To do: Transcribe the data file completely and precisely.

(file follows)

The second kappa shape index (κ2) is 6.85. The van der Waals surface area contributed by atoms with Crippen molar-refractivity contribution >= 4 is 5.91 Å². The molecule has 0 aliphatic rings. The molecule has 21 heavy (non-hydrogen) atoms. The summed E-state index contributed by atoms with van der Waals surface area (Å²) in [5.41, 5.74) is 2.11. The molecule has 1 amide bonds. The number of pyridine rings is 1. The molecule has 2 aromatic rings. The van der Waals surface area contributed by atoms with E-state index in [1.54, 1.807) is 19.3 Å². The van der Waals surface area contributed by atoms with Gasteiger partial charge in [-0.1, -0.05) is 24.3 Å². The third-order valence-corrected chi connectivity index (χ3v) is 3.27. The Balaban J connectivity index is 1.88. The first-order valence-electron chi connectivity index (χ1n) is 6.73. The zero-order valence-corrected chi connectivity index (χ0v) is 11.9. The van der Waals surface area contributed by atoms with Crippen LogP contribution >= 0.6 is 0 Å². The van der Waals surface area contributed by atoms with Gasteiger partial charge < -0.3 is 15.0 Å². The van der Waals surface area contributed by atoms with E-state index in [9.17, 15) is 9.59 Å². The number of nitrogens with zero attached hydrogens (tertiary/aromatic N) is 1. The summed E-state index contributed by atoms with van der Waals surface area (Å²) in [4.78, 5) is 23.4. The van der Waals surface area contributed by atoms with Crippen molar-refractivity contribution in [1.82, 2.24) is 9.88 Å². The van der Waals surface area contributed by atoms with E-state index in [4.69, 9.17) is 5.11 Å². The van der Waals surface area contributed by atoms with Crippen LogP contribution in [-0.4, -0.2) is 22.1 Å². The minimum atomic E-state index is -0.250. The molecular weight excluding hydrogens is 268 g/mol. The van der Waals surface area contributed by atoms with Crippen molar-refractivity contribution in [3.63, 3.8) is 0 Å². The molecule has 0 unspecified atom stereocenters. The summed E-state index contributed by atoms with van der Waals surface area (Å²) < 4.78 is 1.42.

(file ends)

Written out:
The second kappa shape index (κ2) is 6.85. The van der Waals surface area contributed by atoms with Crippen molar-refractivity contribution >= 4 is 5.91 Å². The molecule has 0 aliphatic rings. The molecule has 21 heavy (non-hydrogen) atoms. The summed E-state index contributed by atoms with van der Waals surface area (Å²) in [5.41, 5.74) is 2.11. The molecule has 1 amide bonds. The number of pyridine rings is 1. The molecule has 2 aromatic rings. The van der Waals surface area contributed by atoms with E-state index in [1.54, 1.807) is 19.3 Å². The van der Waals surface area contributed by atoms with Gasteiger partial charge in [-0.1, -0.05) is 24.3 Å². The third-order valence-corrected chi connectivity index (χ3v) is 3.27. The Balaban J connectivity index is 1.88. The first-order valence-electron chi connectivity index (χ1n) is 6.73. The zero-order valence-corrected chi connectivity index (χ0v) is 11.9. The van der Waals surface area contributed by atoms with Crippen LogP contribution >= 0.6 is 0 Å². The van der Waals surface area contributed by atoms with Gasteiger partial charge < -0.3 is 15.0 Å². The van der Waals surface area contributed by atoms with E-state index in [9.17, 15) is 9.59 Å². The number of nitrogens with zero attached hydrogens (tertiary/aromatic N) is 1. The summed E-state index contributed by atoms with van der Waals surface area (Å²) in [4.78, 5) is 23.4. The van der Waals surface area contributed by atoms with Crippen molar-refractivity contribution in [1.82, 2.24) is 9.88 Å². The van der Waals surface area contributed by atoms with E-state index in [4.69, 9.17) is 5.11 Å². The van der Waals surface area contributed by atoms with Crippen LogP contribution in [-0.4, -0.2) is 22.1 Å². The minimum atomic E-state index is -0.250. The molecular weight excluding hydrogens is 268 g/mol. The van der Waals surface area contributed by atoms with Crippen molar-refractivity contribution in [3.63, 3.8) is 0 Å². The molecule has 0 unspecified atom stereocenters. The summed E-state index contributed by atoms with van der Waals surface area (Å²) < 4.78 is 1.42.